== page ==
China wins the United States in WTO case

The World Trade Organization (WTO) issued a report of the panel on Wednesday, supporting China over its complaint against measures taken by the United States which have affected imports of poultry from China, reported China Daily.

The panel ruled that Section 727, the Omnibus Appropriations Act of 2009, applied by the US had effectively prohibited the lifting of the ban on poultry imports from China, and inconsistent with the WTO Agreement on the Application of Sanitary and Phytosanitary Measures (SPS Agreement).

A Chicken Factory in China

In April 2009, China lodged an appeal with the WTO against Section 727 of the Omnibus Appropriations Act of 2009, included in US laws from March 2009. China argued that the Section 727 runs against rules of the global trade arbitrator and consequently the WTO set up a dispute settlement panel in July 2009.

Under the Section 727, the United States effectively prohibits the establishment or implementation of any measures that would allow poultry products to be imported from China.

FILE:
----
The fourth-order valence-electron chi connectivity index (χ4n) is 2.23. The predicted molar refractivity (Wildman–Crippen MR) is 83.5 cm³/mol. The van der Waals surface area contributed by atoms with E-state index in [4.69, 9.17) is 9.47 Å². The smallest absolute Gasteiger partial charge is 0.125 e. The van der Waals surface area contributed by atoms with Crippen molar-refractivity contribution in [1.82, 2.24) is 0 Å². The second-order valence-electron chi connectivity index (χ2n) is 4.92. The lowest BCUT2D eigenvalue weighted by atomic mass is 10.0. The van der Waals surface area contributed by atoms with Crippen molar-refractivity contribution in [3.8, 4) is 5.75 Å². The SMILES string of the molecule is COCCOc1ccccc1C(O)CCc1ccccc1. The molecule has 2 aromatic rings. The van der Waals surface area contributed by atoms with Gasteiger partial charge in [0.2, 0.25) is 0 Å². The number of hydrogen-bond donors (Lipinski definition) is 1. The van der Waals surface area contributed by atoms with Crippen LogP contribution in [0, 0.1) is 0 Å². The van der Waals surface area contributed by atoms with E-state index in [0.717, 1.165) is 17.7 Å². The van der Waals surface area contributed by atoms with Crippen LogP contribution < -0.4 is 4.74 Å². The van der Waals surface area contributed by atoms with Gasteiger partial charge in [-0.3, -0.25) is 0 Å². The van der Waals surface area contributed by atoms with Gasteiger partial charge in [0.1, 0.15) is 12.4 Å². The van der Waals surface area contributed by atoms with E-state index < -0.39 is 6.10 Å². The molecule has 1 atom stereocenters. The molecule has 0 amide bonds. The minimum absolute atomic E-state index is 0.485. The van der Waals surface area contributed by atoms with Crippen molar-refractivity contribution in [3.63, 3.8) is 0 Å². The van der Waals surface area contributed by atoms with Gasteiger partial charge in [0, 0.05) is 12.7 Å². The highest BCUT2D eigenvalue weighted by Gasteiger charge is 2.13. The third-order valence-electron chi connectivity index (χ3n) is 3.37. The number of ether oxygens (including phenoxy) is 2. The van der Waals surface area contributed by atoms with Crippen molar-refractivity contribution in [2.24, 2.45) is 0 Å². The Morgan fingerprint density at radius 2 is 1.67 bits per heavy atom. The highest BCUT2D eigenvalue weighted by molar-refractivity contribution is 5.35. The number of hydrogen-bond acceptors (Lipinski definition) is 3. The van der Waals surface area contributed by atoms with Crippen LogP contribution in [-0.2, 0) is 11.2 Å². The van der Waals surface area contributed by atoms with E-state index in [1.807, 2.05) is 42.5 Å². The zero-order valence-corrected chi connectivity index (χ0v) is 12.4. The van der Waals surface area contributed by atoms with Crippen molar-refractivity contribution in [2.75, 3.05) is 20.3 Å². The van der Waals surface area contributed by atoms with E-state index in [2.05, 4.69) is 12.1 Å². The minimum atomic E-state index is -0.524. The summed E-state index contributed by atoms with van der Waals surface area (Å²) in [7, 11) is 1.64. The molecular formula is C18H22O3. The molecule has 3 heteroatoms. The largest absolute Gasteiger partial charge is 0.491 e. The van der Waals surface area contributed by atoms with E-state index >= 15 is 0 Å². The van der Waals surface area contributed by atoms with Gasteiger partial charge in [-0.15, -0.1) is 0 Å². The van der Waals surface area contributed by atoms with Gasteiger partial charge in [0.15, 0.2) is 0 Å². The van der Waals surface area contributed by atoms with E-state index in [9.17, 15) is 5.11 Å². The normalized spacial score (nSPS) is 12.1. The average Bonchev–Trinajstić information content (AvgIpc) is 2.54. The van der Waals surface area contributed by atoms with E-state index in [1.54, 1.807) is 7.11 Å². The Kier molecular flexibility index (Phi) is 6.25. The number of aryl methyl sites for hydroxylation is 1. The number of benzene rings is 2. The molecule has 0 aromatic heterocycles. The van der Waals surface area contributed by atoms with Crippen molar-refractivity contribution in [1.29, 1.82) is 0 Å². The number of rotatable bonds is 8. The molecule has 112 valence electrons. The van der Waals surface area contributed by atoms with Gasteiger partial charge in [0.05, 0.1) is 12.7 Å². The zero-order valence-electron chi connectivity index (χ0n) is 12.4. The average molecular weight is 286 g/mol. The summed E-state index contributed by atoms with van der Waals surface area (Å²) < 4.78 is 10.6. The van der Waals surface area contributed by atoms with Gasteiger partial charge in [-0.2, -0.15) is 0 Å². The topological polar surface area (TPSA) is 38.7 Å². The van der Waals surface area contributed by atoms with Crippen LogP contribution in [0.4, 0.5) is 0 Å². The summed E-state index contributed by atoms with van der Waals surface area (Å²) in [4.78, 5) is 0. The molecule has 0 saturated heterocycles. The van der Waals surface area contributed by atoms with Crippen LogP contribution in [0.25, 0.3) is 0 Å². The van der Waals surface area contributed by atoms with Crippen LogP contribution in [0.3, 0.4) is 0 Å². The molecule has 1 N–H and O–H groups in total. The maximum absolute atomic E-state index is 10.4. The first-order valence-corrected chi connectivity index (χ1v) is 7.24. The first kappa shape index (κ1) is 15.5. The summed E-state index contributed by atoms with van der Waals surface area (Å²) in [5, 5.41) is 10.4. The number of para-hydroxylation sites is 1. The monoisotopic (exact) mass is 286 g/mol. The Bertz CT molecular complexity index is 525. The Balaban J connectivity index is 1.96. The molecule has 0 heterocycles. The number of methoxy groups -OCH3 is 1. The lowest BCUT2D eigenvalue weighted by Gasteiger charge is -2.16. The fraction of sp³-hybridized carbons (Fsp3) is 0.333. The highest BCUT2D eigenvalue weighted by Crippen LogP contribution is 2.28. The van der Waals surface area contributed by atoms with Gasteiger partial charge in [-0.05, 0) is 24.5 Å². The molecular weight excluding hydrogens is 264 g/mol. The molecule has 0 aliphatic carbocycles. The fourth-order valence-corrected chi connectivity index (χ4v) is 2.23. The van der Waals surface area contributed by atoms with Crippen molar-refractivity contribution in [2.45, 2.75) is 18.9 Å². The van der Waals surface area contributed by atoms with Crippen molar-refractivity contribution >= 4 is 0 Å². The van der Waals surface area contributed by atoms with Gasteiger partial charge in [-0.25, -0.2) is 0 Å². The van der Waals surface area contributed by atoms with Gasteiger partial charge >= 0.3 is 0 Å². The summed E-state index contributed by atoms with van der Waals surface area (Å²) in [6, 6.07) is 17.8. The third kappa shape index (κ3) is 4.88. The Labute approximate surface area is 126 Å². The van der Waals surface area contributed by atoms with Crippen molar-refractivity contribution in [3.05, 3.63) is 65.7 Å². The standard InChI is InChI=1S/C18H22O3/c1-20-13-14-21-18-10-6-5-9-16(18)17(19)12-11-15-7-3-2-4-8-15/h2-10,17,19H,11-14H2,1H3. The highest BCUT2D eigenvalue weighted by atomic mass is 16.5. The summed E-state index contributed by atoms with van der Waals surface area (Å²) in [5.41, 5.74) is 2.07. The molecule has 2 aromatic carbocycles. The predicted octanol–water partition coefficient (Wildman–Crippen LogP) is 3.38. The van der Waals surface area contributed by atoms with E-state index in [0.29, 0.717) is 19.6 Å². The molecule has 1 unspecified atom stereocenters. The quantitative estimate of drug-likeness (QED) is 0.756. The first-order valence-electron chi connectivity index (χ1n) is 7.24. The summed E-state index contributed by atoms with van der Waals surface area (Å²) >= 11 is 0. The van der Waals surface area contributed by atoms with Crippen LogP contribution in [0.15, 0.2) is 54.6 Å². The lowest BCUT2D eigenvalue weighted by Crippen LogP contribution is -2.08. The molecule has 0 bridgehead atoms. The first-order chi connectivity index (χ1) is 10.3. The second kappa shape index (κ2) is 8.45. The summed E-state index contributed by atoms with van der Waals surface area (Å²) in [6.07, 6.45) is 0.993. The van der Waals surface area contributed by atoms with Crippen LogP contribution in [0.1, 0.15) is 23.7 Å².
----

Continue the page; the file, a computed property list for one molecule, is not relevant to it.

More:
The WTO panel concluded that the United States trade regime has not acted in accord with the specified provisions of the SPS Agreement and the GATT 1994, and has “nullified or impaired benefits accruing to China under those agreements.”

In 2004, China and the United States stopped importing poultry products from each other for fear of the bird flu. China had called off the ban on poultry import from the United States when the situation was relieved.

Access of Chinese poultry to the US market is still blocked, because of the application of Section 727 passed by the US congress, which restricted the United States Department of Agriculture (USDA) and its agency, the Food Safety and Inspection Service (FSIS) from using funds allocated by the US Congress to create a rule to lift the poultry ban on China.

At the request of China, a panel was established by the WTO on 23 September 2009 to investigate the case.

China exported poultry products worth $870 million or 291,272 tons, in 2009, compared with $860 million in 2008. It imported 799,600 tons of chicken products globally in 2008.

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